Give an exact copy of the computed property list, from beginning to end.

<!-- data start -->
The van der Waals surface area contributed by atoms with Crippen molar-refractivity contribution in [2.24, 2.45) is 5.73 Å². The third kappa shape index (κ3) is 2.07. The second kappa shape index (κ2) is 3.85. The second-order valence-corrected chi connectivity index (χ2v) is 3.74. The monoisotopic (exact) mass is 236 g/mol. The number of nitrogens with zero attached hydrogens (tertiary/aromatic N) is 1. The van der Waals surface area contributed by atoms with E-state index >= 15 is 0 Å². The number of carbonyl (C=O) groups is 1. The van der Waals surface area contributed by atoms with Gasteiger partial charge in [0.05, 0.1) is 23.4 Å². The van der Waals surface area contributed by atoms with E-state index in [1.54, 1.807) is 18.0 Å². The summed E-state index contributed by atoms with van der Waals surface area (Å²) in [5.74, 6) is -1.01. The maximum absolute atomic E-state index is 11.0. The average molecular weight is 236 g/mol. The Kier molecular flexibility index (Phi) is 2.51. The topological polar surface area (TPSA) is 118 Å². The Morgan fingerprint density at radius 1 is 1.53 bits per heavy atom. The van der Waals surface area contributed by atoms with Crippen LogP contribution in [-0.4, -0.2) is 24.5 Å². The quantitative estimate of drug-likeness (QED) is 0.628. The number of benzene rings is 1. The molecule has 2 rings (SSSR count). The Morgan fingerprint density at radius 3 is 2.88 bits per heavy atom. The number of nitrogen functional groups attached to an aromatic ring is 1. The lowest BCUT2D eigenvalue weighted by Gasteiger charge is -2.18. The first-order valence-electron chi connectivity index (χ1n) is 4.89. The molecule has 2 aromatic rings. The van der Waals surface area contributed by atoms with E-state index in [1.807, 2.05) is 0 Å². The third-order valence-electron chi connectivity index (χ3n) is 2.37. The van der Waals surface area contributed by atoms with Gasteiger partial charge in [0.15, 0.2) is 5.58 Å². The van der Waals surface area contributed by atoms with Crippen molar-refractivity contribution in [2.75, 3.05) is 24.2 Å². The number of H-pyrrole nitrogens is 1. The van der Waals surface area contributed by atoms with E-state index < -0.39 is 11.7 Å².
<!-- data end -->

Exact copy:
The van der Waals surface area contributed by atoms with Crippen molar-refractivity contribution in [2.24, 2.45) is 5.73 Å². The third kappa shape index (κ3) is 2.07. The second kappa shape index (κ2) is 3.85. The second-order valence-corrected chi connectivity index (χ2v) is 3.74. The monoisotopic (exact) mass is 236 g/mol. The number of nitrogens with zero attached hydrogens (tertiary/aromatic N) is 1. The van der Waals surface area contributed by atoms with E-state index >= 15 is 0 Å². The number of carbonyl (C=O) groups is 1. The van der Waals surface area contributed by atoms with Gasteiger partial charge in [0.05, 0.1) is 23.4 Å². The van der Waals surface area contributed by atoms with E-state index in [1.54, 1.807) is 18.0 Å². The summed E-state index contributed by atoms with van der Waals surface area (Å²) in [5.74, 6) is -1.01. The maximum absolute atomic E-state index is 11.0. The average molecular weight is 236 g/mol. The Kier molecular flexibility index (Phi) is 2.51. The topological polar surface area (TPSA) is 118 Å². The Morgan fingerprint density at radius 1 is 1.53 bits per heavy atom. The van der Waals surface area contributed by atoms with Crippen LogP contribution in [-0.4, -0.2) is 24.5 Å². The quantitative estimate of drug-likeness (QED) is 0.628. The number of benzene rings is 1. The molecule has 2 rings (SSSR count). The Morgan fingerprint density at radius 3 is 2.88 bits per heavy atom. The number of nitrogen functional groups attached to an aromatic ring is 1. The lowest BCUT2D eigenvalue weighted by Gasteiger charge is -2.18. The first-order valence-electron chi connectivity index (χ1n) is 4.89. The molecule has 2 aromatic rings. The van der Waals surface area contributed by atoms with E-state index in [1.807, 2.05) is 0 Å². The third-order valence-electron chi connectivity index (χ3n) is 2.37. The van der Waals surface area contributed by atoms with Gasteiger partial charge in [0.15, 0.2) is 5.58 Å². The van der Waals surface area contributed by atoms with Crippen molar-refractivity contribution in [2.75, 3.05) is 24.2 Å². The number of H-pyrrole nitrogens is 1. The van der Waals surface area contributed by atoms with E-state index < -0.39 is 11.7 Å².